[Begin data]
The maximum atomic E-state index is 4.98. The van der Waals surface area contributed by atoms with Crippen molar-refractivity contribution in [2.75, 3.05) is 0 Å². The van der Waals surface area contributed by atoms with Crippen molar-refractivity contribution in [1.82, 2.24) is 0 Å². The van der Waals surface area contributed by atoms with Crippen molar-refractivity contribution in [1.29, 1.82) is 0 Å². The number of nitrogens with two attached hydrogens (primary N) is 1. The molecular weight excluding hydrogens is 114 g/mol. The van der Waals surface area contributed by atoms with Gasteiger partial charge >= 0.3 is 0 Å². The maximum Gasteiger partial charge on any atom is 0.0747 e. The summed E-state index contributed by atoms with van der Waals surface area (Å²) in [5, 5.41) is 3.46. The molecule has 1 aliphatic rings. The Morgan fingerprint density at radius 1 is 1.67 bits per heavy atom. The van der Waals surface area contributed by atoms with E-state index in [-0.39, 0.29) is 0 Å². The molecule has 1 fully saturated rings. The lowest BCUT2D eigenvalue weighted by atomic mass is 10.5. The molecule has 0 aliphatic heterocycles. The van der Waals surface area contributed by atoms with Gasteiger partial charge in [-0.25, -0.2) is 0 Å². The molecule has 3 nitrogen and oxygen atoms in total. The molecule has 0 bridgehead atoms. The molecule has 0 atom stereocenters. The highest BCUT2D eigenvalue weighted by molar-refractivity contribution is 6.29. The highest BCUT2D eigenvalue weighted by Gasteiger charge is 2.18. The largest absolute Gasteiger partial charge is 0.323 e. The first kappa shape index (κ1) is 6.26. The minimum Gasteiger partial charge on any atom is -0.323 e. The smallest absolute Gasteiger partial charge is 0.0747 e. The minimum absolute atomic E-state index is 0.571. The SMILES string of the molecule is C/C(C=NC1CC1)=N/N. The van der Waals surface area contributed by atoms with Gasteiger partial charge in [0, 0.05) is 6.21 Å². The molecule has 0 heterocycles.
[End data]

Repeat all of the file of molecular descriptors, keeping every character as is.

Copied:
The maximum atomic E-state index is 4.98. The van der Waals surface area contributed by atoms with Crippen molar-refractivity contribution in [2.75, 3.05) is 0 Å². The van der Waals surface area contributed by atoms with Crippen molar-refractivity contribution in [1.82, 2.24) is 0 Å². The van der Waals surface area contributed by atoms with Crippen molar-refractivity contribution in [1.29, 1.82) is 0 Å². The number of nitrogens with two attached hydrogens (primary N) is 1. The molecular weight excluding hydrogens is 114 g/mol. The van der Waals surface area contributed by atoms with Gasteiger partial charge >= 0.3 is 0 Å². The maximum Gasteiger partial charge on any atom is 0.0747 e. The summed E-state index contributed by atoms with van der Waals surface area (Å²) in [5, 5.41) is 3.46. The molecule has 1 aliphatic rings. The Morgan fingerprint density at radius 1 is 1.67 bits per heavy atom. The van der Waals surface area contributed by atoms with E-state index in [-0.39, 0.29) is 0 Å². The molecule has 1 fully saturated rings. The lowest BCUT2D eigenvalue weighted by atomic mass is 10.5. The molecule has 0 aliphatic heterocycles. The van der Waals surface area contributed by atoms with Gasteiger partial charge in [-0.25, -0.2) is 0 Å². The molecule has 3 nitrogen and oxygen atoms in total. The molecule has 0 bridgehead atoms. The molecule has 0 atom stereocenters. The highest BCUT2D eigenvalue weighted by molar-refractivity contribution is 6.29. The highest BCUT2D eigenvalue weighted by Gasteiger charge is 2.18. The largest absolute Gasteiger partial charge is 0.323 e. The first kappa shape index (κ1) is 6.26. The minimum Gasteiger partial charge on any atom is -0.323 e. The smallest absolute Gasteiger partial charge is 0.0747 e. The minimum absolute atomic E-state index is 0.571. The SMILES string of the molecule is C/C(C=NC1CC1)=N/N. The van der Waals surface area contributed by atoms with Gasteiger partial charge in [0, 0.05) is 6.21 Å². The molecule has 0 heterocycles.